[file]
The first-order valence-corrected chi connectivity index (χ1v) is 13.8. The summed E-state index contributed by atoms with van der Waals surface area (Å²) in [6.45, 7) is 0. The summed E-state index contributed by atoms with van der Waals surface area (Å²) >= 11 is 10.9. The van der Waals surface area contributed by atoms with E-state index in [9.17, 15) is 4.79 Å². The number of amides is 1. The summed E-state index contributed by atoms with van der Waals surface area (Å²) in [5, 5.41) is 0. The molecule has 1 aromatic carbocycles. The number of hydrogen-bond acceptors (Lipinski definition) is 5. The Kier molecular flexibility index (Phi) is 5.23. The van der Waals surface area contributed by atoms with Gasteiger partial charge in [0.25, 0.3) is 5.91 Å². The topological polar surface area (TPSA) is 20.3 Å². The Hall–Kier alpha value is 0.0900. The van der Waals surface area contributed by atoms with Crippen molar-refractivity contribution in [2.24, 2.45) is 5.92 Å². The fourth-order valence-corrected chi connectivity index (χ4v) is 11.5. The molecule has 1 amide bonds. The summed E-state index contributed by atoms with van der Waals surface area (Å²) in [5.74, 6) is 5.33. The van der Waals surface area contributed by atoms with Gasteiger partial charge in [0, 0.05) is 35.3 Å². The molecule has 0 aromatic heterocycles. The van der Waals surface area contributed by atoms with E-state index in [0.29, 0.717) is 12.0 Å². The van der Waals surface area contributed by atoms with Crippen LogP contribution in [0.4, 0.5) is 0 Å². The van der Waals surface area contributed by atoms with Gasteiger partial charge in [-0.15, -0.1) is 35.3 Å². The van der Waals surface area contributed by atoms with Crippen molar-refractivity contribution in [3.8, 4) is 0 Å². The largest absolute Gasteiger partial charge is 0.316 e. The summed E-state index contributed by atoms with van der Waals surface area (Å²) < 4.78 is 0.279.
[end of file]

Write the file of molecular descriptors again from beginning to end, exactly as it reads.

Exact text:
The first-order valence-corrected chi connectivity index (χ1v) is 13.8. The summed E-state index contributed by atoms with van der Waals surface area (Å²) in [6.45, 7) is 0. The summed E-state index contributed by atoms with van der Waals surface area (Å²) >= 11 is 10.9. The van der Waals surface area contributed by atoms with E-state index in [9.17, 15) is 4.79 Å². The number of amides is 1. The summed E-state index contributed by atoms with van der Waals surface area (Å²) in [5, 5.41) is 0. The molecule has 1 aromatic carbocycles. The number of hydrogen-bond acceptors (Lipinski definition) is 5. The Kier molecular flexibility index (Phi) is 5.23. The van der Waals surface area contributed by atoms with Gasteiger partial charge in [0.25, 0.3) is 5.91 Å². The topological polar surface area (TPSA) is 20.3 Å². The Hall–Kier alpha value is 0.0900. The van der Waals surface area contributed by atoms with Crippen molar-refractivity contribution in [2.24, 2.45) is 5.92 Å². The fourth-order valence-corrected chi connectivity index (χ4v) is 11.5. The molecule has 1 amide bonds. The summed E-state index contributed by atoms with van der Waals surface area (Å²) in [5.74, 6) is 5.33. The van der Waals surface area contributed by atoms with Gasteiger partial charge in [0, 0.05) is 35.3 Å². The molecule has 0 aromatic heterocycles. The van der Waals surface area contributed by atoms with E-state index in [0.29, 0.717) is 12.0 Å². The van der Waals surface area contributed by atoms with Crippen LogP contribution in [0.4, 0.5) is 0 Å². The van der Waals surface area contributed by atoms with Gasteiger partial charge in [-0.15, -0.1) is 35.3 Å². The van der Waals surface area contributed by atoms with Crippen molar-refractivity contribution in [3.8, 4) is 0 Å². The largest absolute Gasteiger partial charge is 0.316 e. The summed E-state index contributed by atoms with van der Waals surface area (Å²) < 4.78 is 0.279.